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david: you can also blame the 108 inch tvs people have now. nobody kicks the back of your chair. movie screen right at home. ashley: come up with new ideas. lion king 28. david: the opening of the market, we had a down futures in the past couple of hours but it was beginning to turn around just a little bit. let's take a look at the opening bell. quick check of the big board as the bell opens. again, we were down a little bit. the s&p began to turn around but it didn't sustain that. now we see a downward move on the dow as well. you can see more red on the screen than green as the number of stocks on the dow 30 really turning red but not terribly so. it's going to be a mediocre day until things turn around one way or the other. we may get news out of washington, particularly regarding trade not with china necessarily, but with trade with the eu. there is talk of new tariffs against the eu.
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that may affect the market, the overall market, coming up. the s&p, if we can take a look at the s&p, as we are looking at the dow jones, is down, again, that had turned slightly positive right before the opening bell. let's check the ten-year, the nasdaq, by the way, is about flat, too. but the ten-year, let's look at that. the ten-year yield is now 2.01% which is exactly where it was yesterday on the opening. gold, which has been going up and then down dramatically, is now in an upward move. it came well off those 1400 levels, 1400 plus of last week, now down below 1400 by about 5.50. oil is down a little bit. this is a very interesting development. despite opec saying it's going to cut production, we have heard opec promises before and seen them betrayed by members almost consistently right after they make those promises. joining us, d.r. barton and scott shellady, susan li and
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ashley webster. we have to start with nike, pulling the sneaker after backlash from colin kaepernick. i remember that nike sales actually went up after the first kaepernick controversy. d.r., that may be what's going on here. any noise, even if it's bad noise, seems to be good for nike, right? >> i think it is, you know, there's no bad press is one of those things when you're building brand but remember that the first kaepernick ad that got so much press when they brought him back in was a really inclusive kind of thought process, right. this one i think is sort of a more off-the-cuff knee jerk one. it will be interesting to see how this plays out and how nike can take this and hopefully wrap it around to get back to let's get everybody playing together which is really the theme nike wants. david: scott, there are competitors out there for nike. i'm wondering if they may take advantage of this, start putting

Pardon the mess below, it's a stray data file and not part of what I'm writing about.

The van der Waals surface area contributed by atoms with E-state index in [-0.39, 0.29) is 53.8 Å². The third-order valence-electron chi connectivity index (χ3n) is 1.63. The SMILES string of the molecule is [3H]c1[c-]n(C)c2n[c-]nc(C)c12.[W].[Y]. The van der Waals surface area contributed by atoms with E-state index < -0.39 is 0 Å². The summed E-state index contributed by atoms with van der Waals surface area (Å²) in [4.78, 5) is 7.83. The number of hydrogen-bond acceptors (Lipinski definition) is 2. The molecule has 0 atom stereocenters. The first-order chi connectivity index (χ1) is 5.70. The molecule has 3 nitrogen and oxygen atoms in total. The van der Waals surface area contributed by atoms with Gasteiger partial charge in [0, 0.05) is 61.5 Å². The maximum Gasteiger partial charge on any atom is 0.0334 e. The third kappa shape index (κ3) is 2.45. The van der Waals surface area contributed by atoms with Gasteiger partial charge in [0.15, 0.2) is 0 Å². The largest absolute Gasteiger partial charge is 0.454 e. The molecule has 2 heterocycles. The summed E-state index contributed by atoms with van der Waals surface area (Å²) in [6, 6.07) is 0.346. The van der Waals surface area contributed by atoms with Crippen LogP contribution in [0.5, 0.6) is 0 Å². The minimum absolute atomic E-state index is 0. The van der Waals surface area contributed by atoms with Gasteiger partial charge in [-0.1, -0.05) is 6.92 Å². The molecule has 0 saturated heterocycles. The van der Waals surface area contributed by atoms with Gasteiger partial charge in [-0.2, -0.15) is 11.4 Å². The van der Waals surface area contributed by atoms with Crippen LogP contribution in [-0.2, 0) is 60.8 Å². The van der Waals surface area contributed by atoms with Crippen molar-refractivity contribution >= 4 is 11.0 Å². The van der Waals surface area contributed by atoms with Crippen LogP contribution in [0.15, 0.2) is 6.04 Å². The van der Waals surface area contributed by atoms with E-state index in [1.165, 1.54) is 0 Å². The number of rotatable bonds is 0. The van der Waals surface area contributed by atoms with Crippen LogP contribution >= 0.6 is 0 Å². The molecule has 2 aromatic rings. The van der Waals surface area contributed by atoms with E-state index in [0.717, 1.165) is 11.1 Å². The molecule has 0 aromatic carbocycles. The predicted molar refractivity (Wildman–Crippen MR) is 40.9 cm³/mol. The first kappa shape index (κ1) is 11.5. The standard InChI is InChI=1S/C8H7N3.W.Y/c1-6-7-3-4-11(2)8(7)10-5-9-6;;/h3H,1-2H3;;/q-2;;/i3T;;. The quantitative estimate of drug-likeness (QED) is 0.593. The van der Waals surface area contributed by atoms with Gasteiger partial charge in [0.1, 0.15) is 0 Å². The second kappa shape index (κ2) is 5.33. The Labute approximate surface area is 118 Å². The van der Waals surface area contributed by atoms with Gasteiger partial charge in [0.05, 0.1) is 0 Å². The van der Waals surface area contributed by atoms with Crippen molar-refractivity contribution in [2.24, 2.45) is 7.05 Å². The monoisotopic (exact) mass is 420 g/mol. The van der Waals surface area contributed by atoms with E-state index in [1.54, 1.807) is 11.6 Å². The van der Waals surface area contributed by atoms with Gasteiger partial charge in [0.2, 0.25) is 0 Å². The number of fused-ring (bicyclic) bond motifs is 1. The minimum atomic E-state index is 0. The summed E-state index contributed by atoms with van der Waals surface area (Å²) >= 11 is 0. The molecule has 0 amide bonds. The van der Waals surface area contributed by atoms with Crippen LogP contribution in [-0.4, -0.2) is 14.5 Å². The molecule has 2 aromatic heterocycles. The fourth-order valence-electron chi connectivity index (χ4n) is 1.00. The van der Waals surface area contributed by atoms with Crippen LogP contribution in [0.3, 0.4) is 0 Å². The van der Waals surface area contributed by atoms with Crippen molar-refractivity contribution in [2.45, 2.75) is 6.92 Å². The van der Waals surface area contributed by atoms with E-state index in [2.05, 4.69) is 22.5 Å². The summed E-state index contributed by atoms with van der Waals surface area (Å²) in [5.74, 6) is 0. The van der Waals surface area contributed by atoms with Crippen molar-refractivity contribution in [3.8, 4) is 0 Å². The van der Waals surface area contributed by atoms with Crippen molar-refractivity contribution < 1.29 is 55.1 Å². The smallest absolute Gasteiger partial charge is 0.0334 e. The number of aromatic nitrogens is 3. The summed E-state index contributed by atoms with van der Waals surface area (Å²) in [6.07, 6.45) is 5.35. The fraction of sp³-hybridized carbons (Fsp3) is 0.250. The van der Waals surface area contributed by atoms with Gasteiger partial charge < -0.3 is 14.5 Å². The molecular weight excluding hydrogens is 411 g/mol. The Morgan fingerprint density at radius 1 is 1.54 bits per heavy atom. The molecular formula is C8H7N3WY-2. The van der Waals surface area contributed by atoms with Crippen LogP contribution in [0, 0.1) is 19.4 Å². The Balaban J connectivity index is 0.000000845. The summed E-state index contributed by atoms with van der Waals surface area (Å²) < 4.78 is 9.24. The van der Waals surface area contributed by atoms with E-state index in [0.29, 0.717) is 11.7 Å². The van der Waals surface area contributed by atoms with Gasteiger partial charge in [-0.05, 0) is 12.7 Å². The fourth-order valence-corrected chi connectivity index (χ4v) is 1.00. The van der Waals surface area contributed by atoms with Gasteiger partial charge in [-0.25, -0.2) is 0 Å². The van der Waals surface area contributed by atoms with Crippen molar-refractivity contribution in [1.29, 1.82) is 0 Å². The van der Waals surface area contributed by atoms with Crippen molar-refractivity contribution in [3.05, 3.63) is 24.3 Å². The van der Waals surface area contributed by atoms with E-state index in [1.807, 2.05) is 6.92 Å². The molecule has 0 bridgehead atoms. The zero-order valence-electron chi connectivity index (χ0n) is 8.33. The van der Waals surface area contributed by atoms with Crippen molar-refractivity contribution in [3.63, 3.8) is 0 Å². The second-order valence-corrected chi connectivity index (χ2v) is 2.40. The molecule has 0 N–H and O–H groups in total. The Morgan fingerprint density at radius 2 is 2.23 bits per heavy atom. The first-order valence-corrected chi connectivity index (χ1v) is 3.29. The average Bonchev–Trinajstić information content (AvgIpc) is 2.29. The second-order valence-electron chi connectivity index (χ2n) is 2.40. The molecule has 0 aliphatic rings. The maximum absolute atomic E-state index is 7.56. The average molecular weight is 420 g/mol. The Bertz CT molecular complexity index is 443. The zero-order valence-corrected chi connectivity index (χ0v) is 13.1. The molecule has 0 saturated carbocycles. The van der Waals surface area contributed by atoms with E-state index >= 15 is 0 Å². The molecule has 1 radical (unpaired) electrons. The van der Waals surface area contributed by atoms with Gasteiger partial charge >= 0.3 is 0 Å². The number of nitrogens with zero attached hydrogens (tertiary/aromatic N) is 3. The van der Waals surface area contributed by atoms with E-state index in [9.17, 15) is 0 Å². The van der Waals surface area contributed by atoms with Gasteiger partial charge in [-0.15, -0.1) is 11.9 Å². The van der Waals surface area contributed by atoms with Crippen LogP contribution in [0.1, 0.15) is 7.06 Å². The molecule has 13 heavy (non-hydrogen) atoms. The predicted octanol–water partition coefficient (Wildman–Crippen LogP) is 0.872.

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flags on their shoes. >> i don't think so because i think the most corporate boardrooms in america are very liberal. it doesn't have to be shoes. go back to when jpmorgan chase put out ideas about how to save money and it was deemed to be discriminatory towards poor people. the corporate boardrooms in america run left, they run liberal and we will see more and more of this stuff because they don't have the you know what to stand up against it. susan: we just had earnings from nike last weekend. their sales went up 4%, north america. china still performing well for them. in fact, the stock is up some 15% on the year. what's concerning investors probably the trade war and how that impacts nike since they manufacture a lot of goods outside of the u.s. but this air max one, the version of the air max one, already cult product on what is that stock-x. it's already selling for as much as $2,000. ashley: i think nike were a bit tone-deaf with this, not thinking it through. does it hurt them?
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not at all. david: you wonder, i will bring this back to d.r., how far this goes because there are so many artifacts in our history, cultural history, that are used by commercially, everything, let's face it, when we pay for things with cash, if you ever do that anymore, lots of slave owners are on the cash you pay for things with. how far does this go? >> yeah. i think as cultures and ethnicities deal with these things, especially the point you make from our history, that we have to realize that we all need to be sensitive to what other people are saying, kaepernick's main point, but we also have to realize there were some amazing things that happened in our country during the betsy ross era as well and celebrate those. david: by the way, scott, all the pioneers, all of the founders, were not slave owners. there's a terrific new book called "the pioneers" about the